From 2015-20 she was the inaugural Chief Commissioner of the Greater Sydney Commission, tasked by the NSW state government to assist in delivering strong and effective strategic planning for the whole of metropolitan Sydney. From 2003-4 she was Lord Mayor of the City of Sydney, the first woman ever to hold the position. She has held many other board roles in the not for profit and private sector.

Malcolm Turnbull AC was the 29th Prime Minister of Australia. Prior to entering politics he enjoyed successful careers as a lawyer, investment banker and journalist.

Malcolm was born in 1954 and grew up in Sydney. For much of his childhood he lived alone with his father Bruce.

While studying law at Sydney University, Malcolm worked as a journalist and continued doing so when he studied at Oxford on a Rhodes Scholarship.

It was during his time at Oxford that Malcolm met and was hired by Harold Evans, the editor of London’s Sunday Times newspaper.

After his time at Oxford, where he married his wife Lucy, Malcolm returned to Australia and practised law where he quickly established a reputation as an effective advocate, most notably when he successfully defended former MI5 agent Peter Wright against the British Government, in the “Spycatcher” trial.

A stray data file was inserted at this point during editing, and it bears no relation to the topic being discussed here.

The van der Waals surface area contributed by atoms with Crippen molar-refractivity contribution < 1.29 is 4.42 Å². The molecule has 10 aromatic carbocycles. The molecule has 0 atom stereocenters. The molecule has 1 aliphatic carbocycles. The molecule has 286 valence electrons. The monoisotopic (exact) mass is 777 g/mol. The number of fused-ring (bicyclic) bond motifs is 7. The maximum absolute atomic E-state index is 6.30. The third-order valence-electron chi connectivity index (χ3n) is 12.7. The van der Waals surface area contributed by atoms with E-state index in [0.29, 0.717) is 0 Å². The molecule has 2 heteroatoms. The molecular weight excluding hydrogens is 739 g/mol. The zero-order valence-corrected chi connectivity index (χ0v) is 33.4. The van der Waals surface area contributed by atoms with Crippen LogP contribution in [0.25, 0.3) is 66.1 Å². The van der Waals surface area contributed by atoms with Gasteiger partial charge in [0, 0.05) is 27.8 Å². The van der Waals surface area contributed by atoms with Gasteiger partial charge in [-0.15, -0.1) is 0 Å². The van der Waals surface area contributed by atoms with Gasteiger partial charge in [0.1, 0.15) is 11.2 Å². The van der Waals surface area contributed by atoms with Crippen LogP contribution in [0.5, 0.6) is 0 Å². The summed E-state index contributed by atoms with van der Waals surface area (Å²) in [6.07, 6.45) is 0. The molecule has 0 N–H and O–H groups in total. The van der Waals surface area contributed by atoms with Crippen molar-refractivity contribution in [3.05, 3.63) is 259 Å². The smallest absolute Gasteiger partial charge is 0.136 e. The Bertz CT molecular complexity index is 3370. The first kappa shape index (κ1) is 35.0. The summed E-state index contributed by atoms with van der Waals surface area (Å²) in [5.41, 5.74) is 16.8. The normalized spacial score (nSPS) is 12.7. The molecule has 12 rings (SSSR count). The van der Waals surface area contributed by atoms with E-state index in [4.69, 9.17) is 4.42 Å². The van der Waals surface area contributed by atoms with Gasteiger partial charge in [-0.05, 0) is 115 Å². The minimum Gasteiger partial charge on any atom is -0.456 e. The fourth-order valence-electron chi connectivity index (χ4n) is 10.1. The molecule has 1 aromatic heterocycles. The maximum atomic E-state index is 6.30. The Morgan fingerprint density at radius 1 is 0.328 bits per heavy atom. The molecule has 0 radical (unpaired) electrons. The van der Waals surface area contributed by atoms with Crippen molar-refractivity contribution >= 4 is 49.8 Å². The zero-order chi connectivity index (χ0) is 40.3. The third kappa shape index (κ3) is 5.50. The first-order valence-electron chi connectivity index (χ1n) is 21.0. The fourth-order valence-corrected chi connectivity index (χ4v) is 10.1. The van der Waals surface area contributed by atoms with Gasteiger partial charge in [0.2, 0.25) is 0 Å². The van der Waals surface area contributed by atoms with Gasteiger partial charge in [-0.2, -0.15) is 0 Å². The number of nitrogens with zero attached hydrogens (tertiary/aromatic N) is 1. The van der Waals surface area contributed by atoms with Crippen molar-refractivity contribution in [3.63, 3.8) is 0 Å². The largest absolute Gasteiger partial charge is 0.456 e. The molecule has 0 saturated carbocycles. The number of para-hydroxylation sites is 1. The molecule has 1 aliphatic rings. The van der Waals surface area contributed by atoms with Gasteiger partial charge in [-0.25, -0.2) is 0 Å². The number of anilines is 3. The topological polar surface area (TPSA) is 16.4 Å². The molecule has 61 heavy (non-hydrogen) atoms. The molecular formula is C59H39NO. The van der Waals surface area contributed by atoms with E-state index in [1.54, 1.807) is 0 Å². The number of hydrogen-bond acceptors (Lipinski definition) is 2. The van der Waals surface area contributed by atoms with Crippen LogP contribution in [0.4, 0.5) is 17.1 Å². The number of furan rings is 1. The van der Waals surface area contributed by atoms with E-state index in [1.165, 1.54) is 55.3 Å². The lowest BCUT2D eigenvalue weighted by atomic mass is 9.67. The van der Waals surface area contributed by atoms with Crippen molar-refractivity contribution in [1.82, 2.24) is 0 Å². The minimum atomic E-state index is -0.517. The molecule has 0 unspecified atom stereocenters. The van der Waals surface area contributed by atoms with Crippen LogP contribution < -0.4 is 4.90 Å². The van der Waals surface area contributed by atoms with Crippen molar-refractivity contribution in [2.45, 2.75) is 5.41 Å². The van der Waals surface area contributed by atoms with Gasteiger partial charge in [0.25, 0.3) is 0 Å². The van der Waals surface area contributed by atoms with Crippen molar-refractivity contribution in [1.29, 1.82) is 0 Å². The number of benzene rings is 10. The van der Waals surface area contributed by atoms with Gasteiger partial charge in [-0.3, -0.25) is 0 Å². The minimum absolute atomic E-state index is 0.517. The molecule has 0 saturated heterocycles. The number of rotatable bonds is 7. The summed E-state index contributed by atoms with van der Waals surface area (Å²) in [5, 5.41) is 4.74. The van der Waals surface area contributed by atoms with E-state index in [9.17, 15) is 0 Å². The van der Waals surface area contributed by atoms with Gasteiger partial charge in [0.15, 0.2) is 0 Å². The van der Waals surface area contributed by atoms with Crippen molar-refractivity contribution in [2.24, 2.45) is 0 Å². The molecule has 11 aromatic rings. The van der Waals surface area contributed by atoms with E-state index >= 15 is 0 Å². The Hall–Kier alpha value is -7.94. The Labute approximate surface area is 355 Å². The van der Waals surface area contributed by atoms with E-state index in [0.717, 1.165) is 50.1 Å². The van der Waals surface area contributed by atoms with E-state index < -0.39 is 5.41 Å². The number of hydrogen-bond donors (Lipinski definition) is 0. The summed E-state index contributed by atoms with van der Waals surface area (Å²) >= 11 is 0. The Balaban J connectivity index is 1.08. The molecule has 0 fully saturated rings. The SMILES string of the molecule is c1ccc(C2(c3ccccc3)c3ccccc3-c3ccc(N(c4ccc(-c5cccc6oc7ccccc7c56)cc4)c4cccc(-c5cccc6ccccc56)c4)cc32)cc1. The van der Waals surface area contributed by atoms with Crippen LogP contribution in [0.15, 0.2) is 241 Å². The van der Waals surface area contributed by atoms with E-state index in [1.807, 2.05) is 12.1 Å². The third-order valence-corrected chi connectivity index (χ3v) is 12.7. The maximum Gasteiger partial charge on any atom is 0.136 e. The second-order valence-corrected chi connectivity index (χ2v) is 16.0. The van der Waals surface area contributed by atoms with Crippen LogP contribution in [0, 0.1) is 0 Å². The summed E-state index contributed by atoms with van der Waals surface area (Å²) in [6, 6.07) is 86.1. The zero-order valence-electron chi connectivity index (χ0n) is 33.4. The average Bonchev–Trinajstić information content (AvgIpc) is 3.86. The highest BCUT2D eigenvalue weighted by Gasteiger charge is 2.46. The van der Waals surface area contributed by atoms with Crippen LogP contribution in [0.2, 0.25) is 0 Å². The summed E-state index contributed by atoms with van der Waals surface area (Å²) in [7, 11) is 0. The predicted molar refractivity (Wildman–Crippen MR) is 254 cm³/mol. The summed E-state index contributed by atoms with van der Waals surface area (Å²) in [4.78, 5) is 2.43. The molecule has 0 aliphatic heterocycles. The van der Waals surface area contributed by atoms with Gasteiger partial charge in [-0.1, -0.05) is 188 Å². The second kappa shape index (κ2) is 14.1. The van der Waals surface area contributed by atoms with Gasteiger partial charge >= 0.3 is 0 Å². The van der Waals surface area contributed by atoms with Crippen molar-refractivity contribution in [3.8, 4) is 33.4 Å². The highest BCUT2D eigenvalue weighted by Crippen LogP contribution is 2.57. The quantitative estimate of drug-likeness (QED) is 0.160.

Malcolm established an investment banking firm in 1987 and during that time specialised in the media and technology sectors. He worked with some of the leading media moguls of the time including Rupert Murdoch, Kerry Packer, Conrad Black and Bob Maxwell and at the same time established a number of new businesses of his own.

He co-founded the first big Australian Internet company, OzEmail Ltd, listing it on the NASDAQ in 1996 and selling it to Worldcom three years later.

Malcolm joined Goldman Sachs in 1997 becoming a partner of the firm the following year and headed their Australian business for four years until he retired to pursue a political career.

He entered the Australian Parliament in 2004 and during that time served as Minister for the Environment and Water Resources, Minister for Communications and as Prime Minister from 2015-18.